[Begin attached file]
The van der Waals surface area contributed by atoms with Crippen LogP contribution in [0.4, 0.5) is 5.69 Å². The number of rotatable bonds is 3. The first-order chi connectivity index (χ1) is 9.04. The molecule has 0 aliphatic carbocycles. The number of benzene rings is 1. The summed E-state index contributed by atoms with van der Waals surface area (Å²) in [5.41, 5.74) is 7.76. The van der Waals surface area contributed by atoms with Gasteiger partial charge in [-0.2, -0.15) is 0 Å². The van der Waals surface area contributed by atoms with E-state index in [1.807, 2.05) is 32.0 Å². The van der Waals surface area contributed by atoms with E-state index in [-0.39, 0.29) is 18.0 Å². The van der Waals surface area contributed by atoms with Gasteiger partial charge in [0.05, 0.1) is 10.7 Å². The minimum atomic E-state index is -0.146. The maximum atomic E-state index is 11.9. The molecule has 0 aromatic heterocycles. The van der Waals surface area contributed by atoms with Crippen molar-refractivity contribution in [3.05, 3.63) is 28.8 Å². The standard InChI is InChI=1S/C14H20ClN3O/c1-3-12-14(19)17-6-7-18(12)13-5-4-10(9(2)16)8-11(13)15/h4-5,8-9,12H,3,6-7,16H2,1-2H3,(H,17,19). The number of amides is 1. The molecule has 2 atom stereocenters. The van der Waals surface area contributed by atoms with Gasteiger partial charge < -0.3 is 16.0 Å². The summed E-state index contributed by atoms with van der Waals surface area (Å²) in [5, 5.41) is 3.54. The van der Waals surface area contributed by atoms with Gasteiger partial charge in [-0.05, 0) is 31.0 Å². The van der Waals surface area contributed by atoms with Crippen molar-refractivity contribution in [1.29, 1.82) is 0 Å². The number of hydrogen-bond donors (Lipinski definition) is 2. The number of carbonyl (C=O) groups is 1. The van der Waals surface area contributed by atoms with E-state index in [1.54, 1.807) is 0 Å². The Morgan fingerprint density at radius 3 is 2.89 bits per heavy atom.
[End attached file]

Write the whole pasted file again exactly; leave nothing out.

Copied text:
The van der Waals surface area contributed by atoms with Crippen LogP contribution in [0.4, 0.5) is 5.69 Å². The number of rotatable bonds is 3. The first-order chi connectivity index (χ1) is 9.04. The molecule has 0 aliphatic carbocycles. The number of benzene rings is 1. The summed E-state index contributed by atoms with van der Waals surface area (Å²) in [5.41, 5.74) is 7.76. The van der Waals surface area contributed by atoms with Gasteiger partial charge in [-0.2, -0.15) is 0 Å². The van der Waals surface area contributed by atoms with E-state index in [1.807, 2.05) is 32.0 Å². The van der Waals surface area contributed by atoms with E-state index in [-0.39, 0.29) is 18.0 Å². The van der Waals surface area contributed by atoms with Gasteiger partial charge in [0.05, 0.1) is 10.7 Å². The minimum atomic E-state index is -0.146. The maximum atomic E-state index is 11.9. The molecule has 0 aromatic heterocycles. The van der Waals surface area contributed by atoms with Crippen molar-refractivity contribution in [3.05, 3.63) is 28.8 Å². The standard InChI is InChI=1S/C14H20ClN3O/c1-3-12-14(19)17-6-7-18(12)13-5-4-10(9(2)16)8-11(13)15/h4-5,8-9,12H,3,6-7,16H2,1-2H3,(H,17,19). The number of amides is 1. The molecule has 2 atom stereocenters. The van der Waals surface area contributed by atoms with Gasteiger partial charge < -0.3 is 16.0 Å². The summed E-state index contributed by atoms with van der Waals surface area (Å²) in [5, 5.41) is 3.54. The van der Waals surface area contributed by atoms with Gasteiger partial charge in [-0.05, 0) is 31.0 Å². The van der Waals surface area contributed by atoms with Crippen molar-refractivity contribution in [1.29, 1.82) is 0 Å². The number of hydrogen-bond donors (Lipinski definition) is 2. The number of carbonyl (C=O) groups is 1. The van der Waals surface area contributed by atoms with E-state index in [1.54, 1.807) is 0 Å². The Morgan fingerprint density at radius 3 is 2.89 bits per heavy atom.